In early 2016, the U.S. Department of Labor (DOL) issued what it calls the “Home Care Final Rule.” The DOL is the agency charged with enforcing the Fair Labor Standards Act (FLSA), the federal law that, among other things, gives workers the right to receive minimum wages and overtime pay.
Until now, the FLSA did not necessarily require that employers pay minimum wage and overtime to home care workers. Not surprisingly, in 2009, a report co-authored by National Employment Law Project (NELP), found that “nearly 83 percent of home care workers reported overtime violations, 90 percent reported off-the-clock violations (working before or after shifts without getting paid), and nearly 18 percent reported minimum wage violations.” With the implementation of the new final rule, “home care workers have the same basic wage protections as most U.S. workers, including those who perform the same jobs in nursing homes and group homes.”
There are few exceptions to this rule, and even those receive very narrow interpretations. The purpose of the DOL’s ruling is to ensure that home health care workers receive fair pay for the important work they perform. Exemptions and wage calculations in the home health care industry can be confusing due to the unique nature of in-home work. Consider the following questions that may arise: What is time spent working? What about live-in help? Do you get paid for time spent sleeping? Do specific duties matter? What if you are a family member? Who is the employer?
The DOL issued the home care final rule partly in response to the recent upswing in the number of unpaid wage claims filed by health care workers. As our population ages, at-home care is a growing industry employing thousands and thousands of people in New York and across the nation. As NELP points out, home care workers seem to be the victims of routine wage violations.
For example, employers often attempt to classify home care workers as independent contractors making them exempt from many rights under the FLSA such as overtime pay. While this is occasionally true, the DOL Home Healthcare Guide states that “Generally, under the FLSA, most workers are employees and not independent contractors.” Home care workers, whether employed by an agency or directly by a family should be aware of their rights, so they know what they are legally entitled to receive.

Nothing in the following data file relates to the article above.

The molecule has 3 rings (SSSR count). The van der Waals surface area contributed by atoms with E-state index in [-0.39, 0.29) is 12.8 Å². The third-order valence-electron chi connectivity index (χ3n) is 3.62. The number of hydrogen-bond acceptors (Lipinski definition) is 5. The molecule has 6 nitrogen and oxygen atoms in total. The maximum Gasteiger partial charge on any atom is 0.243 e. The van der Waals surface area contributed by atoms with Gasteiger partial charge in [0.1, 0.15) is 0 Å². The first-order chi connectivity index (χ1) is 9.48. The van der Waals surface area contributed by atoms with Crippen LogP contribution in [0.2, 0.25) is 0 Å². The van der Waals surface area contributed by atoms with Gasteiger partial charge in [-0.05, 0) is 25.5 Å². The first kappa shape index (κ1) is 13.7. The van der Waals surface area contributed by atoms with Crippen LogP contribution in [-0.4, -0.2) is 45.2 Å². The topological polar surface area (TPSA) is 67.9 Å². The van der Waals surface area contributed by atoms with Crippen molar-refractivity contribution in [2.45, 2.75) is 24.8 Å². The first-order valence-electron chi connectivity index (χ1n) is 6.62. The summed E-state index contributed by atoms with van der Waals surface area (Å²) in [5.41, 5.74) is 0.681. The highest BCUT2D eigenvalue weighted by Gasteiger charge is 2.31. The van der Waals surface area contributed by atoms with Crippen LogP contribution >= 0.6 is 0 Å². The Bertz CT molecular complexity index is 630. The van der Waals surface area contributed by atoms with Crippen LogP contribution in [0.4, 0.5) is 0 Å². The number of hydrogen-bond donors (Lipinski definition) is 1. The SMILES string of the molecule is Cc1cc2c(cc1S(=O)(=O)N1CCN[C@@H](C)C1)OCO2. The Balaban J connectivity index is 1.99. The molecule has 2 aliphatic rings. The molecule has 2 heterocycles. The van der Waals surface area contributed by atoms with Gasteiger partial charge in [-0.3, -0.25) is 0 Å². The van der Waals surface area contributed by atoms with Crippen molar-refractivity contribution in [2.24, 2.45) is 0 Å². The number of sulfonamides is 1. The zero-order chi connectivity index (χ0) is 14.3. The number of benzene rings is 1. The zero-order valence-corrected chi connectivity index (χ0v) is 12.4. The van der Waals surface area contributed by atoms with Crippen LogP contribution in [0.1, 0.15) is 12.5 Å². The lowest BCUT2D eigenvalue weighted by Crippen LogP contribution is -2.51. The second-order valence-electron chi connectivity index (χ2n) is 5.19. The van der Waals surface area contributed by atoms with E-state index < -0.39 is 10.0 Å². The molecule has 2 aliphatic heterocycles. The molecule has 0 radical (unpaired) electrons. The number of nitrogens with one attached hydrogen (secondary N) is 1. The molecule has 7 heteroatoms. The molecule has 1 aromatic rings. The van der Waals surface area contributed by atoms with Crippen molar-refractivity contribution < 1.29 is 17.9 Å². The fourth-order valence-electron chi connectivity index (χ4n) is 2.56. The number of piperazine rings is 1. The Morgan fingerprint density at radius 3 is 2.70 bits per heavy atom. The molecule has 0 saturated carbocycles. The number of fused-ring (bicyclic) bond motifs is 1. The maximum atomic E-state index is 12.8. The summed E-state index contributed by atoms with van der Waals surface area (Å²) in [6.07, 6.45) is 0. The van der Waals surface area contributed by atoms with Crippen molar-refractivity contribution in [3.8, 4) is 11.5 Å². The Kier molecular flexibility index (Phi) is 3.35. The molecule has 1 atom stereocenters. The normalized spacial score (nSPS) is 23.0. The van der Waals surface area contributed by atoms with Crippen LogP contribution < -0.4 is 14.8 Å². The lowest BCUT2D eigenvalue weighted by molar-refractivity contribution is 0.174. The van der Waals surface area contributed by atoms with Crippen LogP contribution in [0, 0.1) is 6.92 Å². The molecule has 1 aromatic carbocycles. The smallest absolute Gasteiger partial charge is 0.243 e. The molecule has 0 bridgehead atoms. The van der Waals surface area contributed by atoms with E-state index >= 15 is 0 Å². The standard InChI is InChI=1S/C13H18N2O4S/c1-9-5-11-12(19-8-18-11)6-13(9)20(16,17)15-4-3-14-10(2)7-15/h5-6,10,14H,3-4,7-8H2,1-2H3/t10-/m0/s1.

In the fall of 2016, the employees of First Chinese Presbyterian Community Affairs Home Attendant Corp filed a class action lawsuit against their employer. The company places trained caregivers with patients who need at-home medical care and supervision and employs thousands of workers in the New York metropolitan area.
About 40 employees allege that the company forced them to work 96 hours a week or more and that they received less than minimum wage for half of the hours. The workers claim that the agency told them they were not entitled to wages for the hours they put in overnight because they could sleep. The workers, however, argue that the job require them to provide care during the night and be constantly on alert. The patients, they say, actually need 24-hour care. They must be turned in their beds, taken to the bathroom, given medication and supervised throughout the night.
The suit also alleges that the company retaliated against workers who refused to work 24-hour shifts by giving them few hours. The workers are demanding that the agency pays them back wages.
Home health care workers are some of the most underpaid and overworked people in New York City and the surrounding counties. If you are a home care employee, understand your rights to minimum wage and overtime pay by contacting an unpaid wage attorney at Leeds Brown, Law, P.C. For more information about the Home Care Final Rule, the FLSA or other wage and hour issues, call Leeds Brown at 1-800-585-4658.